And note that I do call them manufacturers and not ‘brands’ — I mean companies that make things, not brands that pursue maximum profit by outsourcing production to wherever conditions are worst and costs cheapest.
It takes a long time and a lot of marketing resources to reach the scale and capacity required to achieve national recognition. It takes even greater effort and resolve to do this ethically — by which I mean trading for social purpose rather than in whatever way will most enrich shareholders.
I was prompted to think about this this morning by a discussion about ethical, cruelty-free toiletries and I realised that I had come across a name that was new to me: BECo soaps.
In fact, BECo — it stands for Better Considered — is the new trading name for the soaps and toiletries produced by the disability charity and social firm, Clarity & Co, which traces its roots back to 1854. I was familiar with it under its old trading name of The Soap Company, but last year saw a major ‘rebranding’ (there’s no way round the term, I suppose) and BECo now has plans to be the new household name in ethical, cruelty-free toiletries.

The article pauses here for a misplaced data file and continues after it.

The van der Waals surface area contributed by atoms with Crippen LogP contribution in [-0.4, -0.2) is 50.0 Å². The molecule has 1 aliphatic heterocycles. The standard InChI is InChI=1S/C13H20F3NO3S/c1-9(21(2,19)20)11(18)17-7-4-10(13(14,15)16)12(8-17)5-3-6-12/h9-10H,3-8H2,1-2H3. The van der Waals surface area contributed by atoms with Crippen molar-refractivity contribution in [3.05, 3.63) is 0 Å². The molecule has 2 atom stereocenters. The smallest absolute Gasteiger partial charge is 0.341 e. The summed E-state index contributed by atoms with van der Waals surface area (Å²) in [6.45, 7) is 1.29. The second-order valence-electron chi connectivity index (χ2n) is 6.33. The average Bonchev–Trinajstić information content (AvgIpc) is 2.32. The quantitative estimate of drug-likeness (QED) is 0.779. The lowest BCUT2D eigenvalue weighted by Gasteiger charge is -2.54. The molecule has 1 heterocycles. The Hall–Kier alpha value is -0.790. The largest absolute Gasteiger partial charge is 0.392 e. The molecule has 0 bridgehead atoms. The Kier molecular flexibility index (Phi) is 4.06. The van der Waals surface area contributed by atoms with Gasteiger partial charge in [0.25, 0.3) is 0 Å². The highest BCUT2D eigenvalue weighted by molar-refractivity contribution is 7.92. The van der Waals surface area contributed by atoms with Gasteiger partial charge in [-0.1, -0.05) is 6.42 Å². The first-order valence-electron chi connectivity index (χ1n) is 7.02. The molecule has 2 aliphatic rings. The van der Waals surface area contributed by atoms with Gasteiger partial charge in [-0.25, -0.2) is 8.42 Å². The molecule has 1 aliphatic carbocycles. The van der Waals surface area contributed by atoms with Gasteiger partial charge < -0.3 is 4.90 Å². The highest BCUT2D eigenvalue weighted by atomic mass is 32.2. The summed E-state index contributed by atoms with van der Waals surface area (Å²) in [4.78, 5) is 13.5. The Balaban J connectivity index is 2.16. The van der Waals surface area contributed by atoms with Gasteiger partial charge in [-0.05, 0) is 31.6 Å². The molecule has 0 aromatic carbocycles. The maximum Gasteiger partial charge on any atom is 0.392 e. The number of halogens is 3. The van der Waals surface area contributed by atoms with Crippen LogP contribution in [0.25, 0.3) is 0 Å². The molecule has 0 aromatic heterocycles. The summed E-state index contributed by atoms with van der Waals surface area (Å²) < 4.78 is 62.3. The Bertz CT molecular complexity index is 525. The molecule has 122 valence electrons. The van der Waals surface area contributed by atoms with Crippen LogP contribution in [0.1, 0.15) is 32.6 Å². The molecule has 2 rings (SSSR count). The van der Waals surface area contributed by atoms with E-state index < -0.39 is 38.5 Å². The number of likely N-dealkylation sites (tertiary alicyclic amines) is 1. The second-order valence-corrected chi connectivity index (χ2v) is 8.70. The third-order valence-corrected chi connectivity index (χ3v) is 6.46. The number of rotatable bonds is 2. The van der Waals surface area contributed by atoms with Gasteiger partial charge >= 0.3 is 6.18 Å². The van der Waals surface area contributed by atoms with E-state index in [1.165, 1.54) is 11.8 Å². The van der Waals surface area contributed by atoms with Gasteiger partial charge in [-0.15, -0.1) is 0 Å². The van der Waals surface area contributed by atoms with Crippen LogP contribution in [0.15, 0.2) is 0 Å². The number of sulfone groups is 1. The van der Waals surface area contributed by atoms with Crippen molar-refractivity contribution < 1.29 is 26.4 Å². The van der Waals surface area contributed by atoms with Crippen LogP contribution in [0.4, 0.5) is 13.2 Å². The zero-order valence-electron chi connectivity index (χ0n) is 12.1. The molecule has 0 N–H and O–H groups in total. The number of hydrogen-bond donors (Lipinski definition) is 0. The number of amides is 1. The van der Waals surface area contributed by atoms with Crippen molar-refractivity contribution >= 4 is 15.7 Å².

80% of BECo’s staff have physical, sensory or other disabilities that disadvantage them in the conventional labour market. There are a million more people with disabilities that the company would like to employ — but unless it sells an immensely greater volume of soap, it can’t. And this is why its website encourages readers to ‘steal our staff‘. That’s right: if you’re an employer and you see someone on the BECo website you’d like to employ, you can email the company with a job offer and they’ll pass it on to the staff member concerned.
All BECo products — organic soap and shampoo bars, liquid hand-wash and other products to come — are made in the UK and create employment for people with disabilities. They are stocked by Boots, the Co-op, Waitrose, Sainsbury’s and the online Ethical Superstore.
And moreover they are sensibly priced. (I do get sick of seeing products — and social enterprises are not always exempt from this — that are so expensive that their manufacturers appear oblivious both to their own privilege and to real-world financial hardship.)
The dog-eat-dog scramble of social media ‘influencers’ to ‘work with brands’ is frankly disgusting but here is an aim truly worthy of a bit of ‘influencing’: if BECo products were in every bathroom in the UK, another 45,000 employment opportunities for people with disabilities would be created.
With scrupulous hygiene a key defence against the transmission of Covid-19, surely this is a moment of opportunity.